In addition, women, especially older women, are more likely to have multiple symptoms of insomnia, as opposed to men who often only have one, based on the National Library of Medicine.

What causes insomnia in women?

Even though no single element explains why insomnia affects differently between men and women, various causes are combined to create more sleep challenges for women.

3 common insomnia causes in women


  • Period. Due to the strong connection between hormones and sleep, boys and girls start to show differences in sleep after puberty starts. At different times of the month, women may sleep worse than at other times because of their period. It is when progesterone levels drop and premenstrual syndrome (PMS) symptoms hit.
  • Pregnancy. Based on WebMD, by the late stage of pregnancy, women’s estrogen and progesterone levels calm down that making them have physical discomfort, which leads to them staying up and not sleeping well at night.

Mood disorders

Mood disorders, such as anxiety and depression, are more likely to happen among women, which causes them to be more vulnerable to sleep problems.

That’s because many of the chemicals that are supposed to regulate your sleep in the brain can be affected by mood disorders.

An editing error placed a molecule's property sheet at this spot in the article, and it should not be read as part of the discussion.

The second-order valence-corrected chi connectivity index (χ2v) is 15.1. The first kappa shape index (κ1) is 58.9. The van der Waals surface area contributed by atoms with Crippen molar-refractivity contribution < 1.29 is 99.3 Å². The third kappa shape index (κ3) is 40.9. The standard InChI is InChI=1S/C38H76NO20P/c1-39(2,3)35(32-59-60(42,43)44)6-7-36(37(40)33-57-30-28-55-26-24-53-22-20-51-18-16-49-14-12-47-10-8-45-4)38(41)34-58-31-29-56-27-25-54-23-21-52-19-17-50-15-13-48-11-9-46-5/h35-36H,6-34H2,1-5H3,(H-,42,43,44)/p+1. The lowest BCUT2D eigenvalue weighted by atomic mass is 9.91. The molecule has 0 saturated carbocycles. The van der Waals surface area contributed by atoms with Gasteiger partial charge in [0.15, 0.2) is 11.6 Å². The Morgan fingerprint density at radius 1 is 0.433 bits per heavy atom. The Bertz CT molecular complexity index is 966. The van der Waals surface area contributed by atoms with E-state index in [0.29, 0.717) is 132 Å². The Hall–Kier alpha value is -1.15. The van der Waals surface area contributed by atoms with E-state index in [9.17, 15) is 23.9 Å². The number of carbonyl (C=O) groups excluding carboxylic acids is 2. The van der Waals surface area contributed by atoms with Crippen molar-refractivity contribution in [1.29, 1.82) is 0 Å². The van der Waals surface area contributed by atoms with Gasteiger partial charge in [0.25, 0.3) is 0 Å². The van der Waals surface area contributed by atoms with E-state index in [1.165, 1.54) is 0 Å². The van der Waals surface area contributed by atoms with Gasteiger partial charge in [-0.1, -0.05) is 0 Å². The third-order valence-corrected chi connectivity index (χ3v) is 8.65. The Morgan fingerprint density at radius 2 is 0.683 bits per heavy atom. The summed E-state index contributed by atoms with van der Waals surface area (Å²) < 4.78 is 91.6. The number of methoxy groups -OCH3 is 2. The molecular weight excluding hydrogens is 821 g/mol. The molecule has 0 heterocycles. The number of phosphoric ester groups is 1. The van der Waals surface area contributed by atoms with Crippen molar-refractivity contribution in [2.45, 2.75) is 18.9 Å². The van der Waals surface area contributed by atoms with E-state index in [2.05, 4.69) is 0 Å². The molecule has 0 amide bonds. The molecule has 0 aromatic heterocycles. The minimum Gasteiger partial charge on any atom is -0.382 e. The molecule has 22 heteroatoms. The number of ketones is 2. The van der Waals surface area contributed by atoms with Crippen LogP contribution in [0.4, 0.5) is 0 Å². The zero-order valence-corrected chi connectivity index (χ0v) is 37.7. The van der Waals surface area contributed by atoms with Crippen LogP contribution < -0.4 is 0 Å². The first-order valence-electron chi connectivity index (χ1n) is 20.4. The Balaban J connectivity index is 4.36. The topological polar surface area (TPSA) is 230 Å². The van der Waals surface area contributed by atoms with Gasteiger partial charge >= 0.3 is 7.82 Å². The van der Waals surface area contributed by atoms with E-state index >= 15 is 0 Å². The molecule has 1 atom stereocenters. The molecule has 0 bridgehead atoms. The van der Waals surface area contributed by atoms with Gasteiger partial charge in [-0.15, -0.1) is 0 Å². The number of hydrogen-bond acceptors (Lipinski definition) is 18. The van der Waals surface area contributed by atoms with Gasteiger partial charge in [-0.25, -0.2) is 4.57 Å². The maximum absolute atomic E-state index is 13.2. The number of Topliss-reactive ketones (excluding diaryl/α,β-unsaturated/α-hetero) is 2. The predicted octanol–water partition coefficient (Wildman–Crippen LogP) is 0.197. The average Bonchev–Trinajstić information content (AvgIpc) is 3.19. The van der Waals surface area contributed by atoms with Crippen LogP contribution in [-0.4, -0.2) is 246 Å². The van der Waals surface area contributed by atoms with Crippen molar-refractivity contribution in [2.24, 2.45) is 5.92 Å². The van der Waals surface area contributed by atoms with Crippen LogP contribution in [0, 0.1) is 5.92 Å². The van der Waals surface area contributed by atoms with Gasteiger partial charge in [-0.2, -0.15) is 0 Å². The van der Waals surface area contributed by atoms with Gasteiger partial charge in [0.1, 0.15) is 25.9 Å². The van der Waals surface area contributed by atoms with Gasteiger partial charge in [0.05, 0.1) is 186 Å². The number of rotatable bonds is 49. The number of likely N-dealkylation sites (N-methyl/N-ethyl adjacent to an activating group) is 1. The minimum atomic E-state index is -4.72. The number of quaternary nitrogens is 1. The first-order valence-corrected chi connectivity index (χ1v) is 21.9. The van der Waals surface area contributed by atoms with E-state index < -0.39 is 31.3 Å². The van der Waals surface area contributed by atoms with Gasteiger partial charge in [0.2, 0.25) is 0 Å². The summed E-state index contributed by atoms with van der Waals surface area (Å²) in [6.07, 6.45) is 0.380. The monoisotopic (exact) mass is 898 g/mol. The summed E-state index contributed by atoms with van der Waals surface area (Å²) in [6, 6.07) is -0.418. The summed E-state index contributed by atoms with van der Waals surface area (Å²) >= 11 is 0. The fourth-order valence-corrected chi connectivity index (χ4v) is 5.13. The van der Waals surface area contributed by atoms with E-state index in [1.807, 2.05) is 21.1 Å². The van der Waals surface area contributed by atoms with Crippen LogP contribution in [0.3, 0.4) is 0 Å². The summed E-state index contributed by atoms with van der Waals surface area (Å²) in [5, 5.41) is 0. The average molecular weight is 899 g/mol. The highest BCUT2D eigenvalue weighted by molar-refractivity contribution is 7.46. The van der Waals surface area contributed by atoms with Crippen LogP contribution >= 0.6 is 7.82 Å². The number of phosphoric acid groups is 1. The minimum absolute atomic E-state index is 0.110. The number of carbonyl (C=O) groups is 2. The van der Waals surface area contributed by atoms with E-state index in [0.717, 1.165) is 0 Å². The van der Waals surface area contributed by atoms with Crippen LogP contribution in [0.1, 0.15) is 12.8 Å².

Work and home responsibilities

Even though time has changed a lot, women are still more often the primary caregivers for children. Later in the life stage, women still may end up taking care of their parents or their partner’s parents.  

However, at the same time, women may also work outside of the home while caregiving.

All these responsibilities may reduce their sleep time.

Other common causes of insomnia

Too much caffeine intake can affect your sleep hours

Caffeine and alcohol intake.

Caffeine can disrupt your sleep, especially if taken within several hours before going to sleep. Alcohol, on the other hand, may make you fall asleep fast, but it can cause you to wake up too early and not be able to fall back asleep.